By the way, I'm not picking on Redfin. If you Google "rebate" and "real estate" you get about 495,000 hits. There are a lot of firms and agents out there on the rebate bandwagon.
After my last post, I got a bunch of replies from supporters of rebate models. I would like to comment on these comments.
1. There is a common assumption that the sale price is driven by the commission. For example, if a seller is asking $100,000 and paying a three percent commission, the price would sort of be automatically reduced to, say, $98,000 if the commission were 1 percent instead. THIS IS NOT SO. I have never seen a seller use this "logic." The price is driven by the market, not the commission. Wouldn't it be nice if the price WERE driver by what the seller wants. A perfect world! No foreclosures, not short sales, no disappointment. Prices are driven by the market, not seller's desires OR commissions.
2. Someone said "as long as Redfin is profitable with 1 percent, they have a viable business." Sure. That's true. But my point is that there ENTIRE business model is based on an income stream THAT THEY DON'T CONTROL. When sellers start refusing to pay commissions that are going to be rebated to buyers, Redfin (and the other 494,000 rebaters out there) won't have an income stream.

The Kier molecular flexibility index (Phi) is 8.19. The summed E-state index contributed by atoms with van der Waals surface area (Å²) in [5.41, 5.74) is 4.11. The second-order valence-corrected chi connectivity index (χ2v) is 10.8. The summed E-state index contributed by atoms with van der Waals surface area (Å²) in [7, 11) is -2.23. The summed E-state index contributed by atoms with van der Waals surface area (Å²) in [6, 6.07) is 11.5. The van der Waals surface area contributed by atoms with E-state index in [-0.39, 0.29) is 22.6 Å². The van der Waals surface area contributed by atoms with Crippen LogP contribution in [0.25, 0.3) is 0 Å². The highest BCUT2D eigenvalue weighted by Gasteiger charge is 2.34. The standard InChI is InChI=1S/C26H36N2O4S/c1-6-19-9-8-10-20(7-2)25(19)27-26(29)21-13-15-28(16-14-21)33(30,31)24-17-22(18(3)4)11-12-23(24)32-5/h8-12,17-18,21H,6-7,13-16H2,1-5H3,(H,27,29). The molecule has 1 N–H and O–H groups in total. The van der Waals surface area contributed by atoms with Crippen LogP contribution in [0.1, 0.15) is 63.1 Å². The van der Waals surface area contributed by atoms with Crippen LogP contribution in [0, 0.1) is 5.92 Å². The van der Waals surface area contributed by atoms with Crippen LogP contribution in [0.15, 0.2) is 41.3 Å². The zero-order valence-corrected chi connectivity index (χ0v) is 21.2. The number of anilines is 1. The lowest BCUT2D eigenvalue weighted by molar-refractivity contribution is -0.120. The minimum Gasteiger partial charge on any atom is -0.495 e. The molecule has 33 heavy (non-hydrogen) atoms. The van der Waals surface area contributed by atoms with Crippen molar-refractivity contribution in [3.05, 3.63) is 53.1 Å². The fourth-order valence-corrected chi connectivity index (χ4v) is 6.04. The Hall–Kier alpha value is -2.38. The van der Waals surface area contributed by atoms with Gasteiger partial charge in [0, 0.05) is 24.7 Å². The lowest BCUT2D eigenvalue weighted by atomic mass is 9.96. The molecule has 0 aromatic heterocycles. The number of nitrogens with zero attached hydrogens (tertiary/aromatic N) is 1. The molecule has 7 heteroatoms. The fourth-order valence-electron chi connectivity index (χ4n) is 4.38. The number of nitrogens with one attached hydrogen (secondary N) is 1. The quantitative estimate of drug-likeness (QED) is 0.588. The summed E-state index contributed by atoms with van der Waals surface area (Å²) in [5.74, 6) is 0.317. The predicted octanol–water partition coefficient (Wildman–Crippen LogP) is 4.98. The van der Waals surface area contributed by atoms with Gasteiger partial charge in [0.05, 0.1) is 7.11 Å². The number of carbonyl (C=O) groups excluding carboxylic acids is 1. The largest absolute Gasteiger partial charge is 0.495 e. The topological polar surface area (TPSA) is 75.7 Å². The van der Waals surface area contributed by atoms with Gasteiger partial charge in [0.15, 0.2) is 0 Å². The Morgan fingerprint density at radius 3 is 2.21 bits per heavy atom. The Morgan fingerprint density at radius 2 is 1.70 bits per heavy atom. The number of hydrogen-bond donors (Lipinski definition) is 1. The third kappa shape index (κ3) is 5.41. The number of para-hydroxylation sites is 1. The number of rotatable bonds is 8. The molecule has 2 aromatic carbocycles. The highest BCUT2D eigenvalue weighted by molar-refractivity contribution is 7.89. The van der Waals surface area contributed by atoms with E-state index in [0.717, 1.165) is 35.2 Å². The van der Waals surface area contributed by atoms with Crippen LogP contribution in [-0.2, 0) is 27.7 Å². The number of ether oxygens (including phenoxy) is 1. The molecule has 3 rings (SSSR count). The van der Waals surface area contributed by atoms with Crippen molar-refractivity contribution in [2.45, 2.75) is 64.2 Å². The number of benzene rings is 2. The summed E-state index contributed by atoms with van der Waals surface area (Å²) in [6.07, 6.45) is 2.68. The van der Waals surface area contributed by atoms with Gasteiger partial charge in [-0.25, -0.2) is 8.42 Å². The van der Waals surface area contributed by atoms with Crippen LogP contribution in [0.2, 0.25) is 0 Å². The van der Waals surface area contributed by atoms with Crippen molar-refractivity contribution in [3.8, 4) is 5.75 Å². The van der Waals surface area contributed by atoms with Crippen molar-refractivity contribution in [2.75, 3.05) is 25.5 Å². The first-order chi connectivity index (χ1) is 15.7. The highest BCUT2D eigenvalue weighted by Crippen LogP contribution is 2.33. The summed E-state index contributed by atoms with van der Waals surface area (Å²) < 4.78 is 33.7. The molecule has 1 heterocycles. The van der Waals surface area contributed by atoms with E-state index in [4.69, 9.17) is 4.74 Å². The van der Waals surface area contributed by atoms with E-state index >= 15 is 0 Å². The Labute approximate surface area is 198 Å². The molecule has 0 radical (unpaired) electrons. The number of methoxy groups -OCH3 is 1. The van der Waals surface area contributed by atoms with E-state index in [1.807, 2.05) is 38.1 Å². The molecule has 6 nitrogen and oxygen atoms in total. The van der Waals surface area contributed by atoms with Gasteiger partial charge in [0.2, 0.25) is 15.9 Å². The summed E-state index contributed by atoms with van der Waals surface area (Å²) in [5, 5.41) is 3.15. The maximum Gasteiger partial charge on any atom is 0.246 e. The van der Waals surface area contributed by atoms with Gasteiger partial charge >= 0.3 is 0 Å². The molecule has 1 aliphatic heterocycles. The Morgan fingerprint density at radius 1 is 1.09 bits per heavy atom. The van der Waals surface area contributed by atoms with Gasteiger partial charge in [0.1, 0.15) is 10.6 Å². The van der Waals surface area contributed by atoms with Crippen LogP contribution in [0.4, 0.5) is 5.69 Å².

3. Someone insisted that buyers pay commissions because they pay the money comes from them. Of course the seller gets the proceeds from the buyer. That's how sales work, you see. A buyer pays money for something and then it becomes his. Once the seller has the money, the seller can do whatever he wants with it. One thing he does is pay commissions. The buyer has no control over that. The buyer is not a party to the contract between the seller and listing agent. The buyer has no influence over commissions. THE BUYER DOES NOT PAY THE COMMISSION.
The myth that the buyer pays the commission was started by these rebaters as a way to snag business. It's just not true.
Consider this: If the seller refuses to pay the commission at the settlement table, can the buyer overturn that decision by saying, "Well, I'm really paying the commission so you can't do that"? No. Again, if the seller refuses to pay the commission, who sues? The listing agent sues the seller. Not the buyer. Why! BECAUSE THE SELLER IS THE ONE PAYING THE COMMISSION!!!!
If that doesn't work for you, just ask a FSBO who pays the commission.